Coaching Association of Canada

Tips from Our Award-winning Coaches

Canada’s coaching stars were celebrated at the Petro-Canada Sport Leadership Awards Gala on November 13th and our award-winning coaches and sport organizations have provided us with great tips throughout the year! Here’s a snapshot of what they had to say! You’ll hear from other award-winning coaches as we wrap up the Year of Sport!

Click here to get to know all our 2015 award recipients.

Sheila Robertson Award – Canada Basketball

“If we teach and train our kids and our players in the fundamental movement skills and ABC’s, that will help kids score more points and it will help coaches win more games. A better athlete will always find a way to shut down a great jump shooter and a great athlete will be able to slice and dice any defensive drill that a coach has implemented.” READ MORE

Petro-Canada Coaching Excellence Award – John Stuart, ChPC

“Most players get in a bad habit of just swinging at pitches off of a pitching machine that for the most part come at the same speed and at the same spot over and over. When using a tee for your swing, you can practice hitting an inside or outside pitch, and lower or raise the tee to adjust the swing for pitch height.” READ MORE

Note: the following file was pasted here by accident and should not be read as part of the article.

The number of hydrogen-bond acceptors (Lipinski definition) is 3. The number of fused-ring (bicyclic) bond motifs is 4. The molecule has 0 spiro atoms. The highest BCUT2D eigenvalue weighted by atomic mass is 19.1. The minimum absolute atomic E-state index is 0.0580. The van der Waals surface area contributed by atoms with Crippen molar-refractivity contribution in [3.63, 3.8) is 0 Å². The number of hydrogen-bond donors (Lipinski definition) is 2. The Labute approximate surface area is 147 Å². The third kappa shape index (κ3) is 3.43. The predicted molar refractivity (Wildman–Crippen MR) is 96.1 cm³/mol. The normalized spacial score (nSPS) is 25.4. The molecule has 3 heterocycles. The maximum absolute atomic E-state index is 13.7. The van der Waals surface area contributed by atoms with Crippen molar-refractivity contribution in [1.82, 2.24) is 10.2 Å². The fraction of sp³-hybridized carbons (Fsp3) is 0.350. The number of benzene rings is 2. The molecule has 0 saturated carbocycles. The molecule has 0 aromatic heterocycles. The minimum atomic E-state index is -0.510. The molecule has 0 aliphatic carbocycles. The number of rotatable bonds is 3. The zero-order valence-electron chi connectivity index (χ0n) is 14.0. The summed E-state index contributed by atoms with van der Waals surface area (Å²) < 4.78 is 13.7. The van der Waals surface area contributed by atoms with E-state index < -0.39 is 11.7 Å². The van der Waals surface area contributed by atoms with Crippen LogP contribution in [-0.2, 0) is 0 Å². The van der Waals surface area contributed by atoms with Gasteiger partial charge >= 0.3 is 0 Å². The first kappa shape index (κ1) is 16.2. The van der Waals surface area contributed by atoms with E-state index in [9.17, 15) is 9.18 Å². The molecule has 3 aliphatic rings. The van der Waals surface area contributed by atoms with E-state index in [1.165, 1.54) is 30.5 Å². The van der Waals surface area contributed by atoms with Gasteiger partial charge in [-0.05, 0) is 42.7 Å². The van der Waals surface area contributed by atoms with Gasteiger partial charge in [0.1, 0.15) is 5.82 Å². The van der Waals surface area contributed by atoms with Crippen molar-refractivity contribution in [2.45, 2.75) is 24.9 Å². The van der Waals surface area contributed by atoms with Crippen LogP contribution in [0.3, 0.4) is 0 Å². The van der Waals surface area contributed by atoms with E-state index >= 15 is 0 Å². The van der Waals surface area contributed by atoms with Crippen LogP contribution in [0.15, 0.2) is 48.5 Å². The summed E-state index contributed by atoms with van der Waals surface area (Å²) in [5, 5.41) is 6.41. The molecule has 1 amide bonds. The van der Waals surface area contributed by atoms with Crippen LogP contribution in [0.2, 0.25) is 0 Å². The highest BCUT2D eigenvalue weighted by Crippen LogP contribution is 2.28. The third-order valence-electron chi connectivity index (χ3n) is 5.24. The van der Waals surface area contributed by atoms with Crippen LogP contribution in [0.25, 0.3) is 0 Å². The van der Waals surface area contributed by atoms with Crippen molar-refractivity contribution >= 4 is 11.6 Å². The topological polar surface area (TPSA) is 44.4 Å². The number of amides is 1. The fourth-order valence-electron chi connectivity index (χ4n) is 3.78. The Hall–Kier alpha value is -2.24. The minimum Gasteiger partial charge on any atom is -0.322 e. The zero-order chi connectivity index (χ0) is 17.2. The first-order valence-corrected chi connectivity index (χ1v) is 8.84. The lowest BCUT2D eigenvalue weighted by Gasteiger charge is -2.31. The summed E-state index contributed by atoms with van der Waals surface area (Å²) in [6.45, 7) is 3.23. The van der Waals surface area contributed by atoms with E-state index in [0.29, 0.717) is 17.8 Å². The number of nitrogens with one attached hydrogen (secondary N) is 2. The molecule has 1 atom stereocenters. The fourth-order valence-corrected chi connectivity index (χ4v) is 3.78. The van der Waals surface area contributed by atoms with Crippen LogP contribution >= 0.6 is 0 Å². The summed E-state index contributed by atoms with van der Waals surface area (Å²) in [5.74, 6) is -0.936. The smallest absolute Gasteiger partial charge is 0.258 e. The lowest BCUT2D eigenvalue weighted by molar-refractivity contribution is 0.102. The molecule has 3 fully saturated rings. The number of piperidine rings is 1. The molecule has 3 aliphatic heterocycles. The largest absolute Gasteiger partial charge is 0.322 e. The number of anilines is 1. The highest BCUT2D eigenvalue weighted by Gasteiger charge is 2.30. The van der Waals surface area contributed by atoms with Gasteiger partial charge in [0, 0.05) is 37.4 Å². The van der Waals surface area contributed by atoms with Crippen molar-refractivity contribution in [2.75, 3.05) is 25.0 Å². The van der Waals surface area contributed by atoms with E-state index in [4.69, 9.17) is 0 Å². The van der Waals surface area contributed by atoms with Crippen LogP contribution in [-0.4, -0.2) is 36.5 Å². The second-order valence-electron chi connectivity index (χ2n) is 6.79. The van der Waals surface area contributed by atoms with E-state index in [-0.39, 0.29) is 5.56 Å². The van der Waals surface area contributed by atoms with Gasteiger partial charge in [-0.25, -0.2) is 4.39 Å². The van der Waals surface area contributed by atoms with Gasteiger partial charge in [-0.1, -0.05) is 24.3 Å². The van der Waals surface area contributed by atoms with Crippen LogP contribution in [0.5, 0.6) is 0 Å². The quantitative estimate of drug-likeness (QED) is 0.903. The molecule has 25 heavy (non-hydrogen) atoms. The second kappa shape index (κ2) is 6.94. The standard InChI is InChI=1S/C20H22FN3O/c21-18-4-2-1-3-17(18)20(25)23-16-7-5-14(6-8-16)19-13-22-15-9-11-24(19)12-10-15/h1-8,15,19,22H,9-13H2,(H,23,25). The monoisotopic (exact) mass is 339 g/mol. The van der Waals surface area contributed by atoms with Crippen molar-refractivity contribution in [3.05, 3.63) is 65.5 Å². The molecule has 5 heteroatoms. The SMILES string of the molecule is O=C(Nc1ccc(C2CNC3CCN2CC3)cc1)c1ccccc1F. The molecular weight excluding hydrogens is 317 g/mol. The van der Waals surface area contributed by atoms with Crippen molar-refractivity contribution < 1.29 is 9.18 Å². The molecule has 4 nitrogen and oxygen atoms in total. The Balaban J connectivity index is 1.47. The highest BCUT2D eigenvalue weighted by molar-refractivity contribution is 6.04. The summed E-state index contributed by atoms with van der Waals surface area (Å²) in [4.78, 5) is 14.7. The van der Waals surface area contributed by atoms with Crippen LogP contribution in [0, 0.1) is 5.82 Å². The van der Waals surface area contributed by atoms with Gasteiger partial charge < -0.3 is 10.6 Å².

Petro-Canada Coaching Excellence Award – Randy Bennett, ChPC

“The times when you submit to an evaluation are when you learn the most.” READ MORE

Petro-Canada Coaching Excellence Award – Nicola McGovern

“Coaching is about listening to the athlete and how they feel they’re doing. Coaches need to listen to their athletes, assess their athletes, and then establish their plan. The athlete comes first.” READ MORE

Petro-Canada Coaching Excellence Award – Dave White

Don’t be too prescriptive.
“Athletes will reach a point where they are comfortable with a new task and will self-identify areas of improvement relative to others by applying their own skills and knowledge to it.” READ MORE

Petro-Canada Coaching Excellence Award – Dennis Fairall, ChPC

“It is easier to establish attainable goals and revise those goals, once they have been achieved, than to set unrealistic goals that may not be reached and lead to a great deal of disappointment by the coach and the athlete.” READ MORE

Petro-Canada Coaching Excellence Award – Tom Norton

“Prioritizing what is important from what is urgent, and anticipating next steps and what needs to be done to keep the “sport machine” in motion enables coaches to keep their heads when everyone else is losing theirs.” READ MORE

Petro-Canada Coaching Excellence Award – Gerry Dragomir, ChPC

“Questions open the mind to alternatives, foster a change in perspective, inspire insight, and make us and our athletes more resourceful. We perform best when we are most resourceful.” READ MORE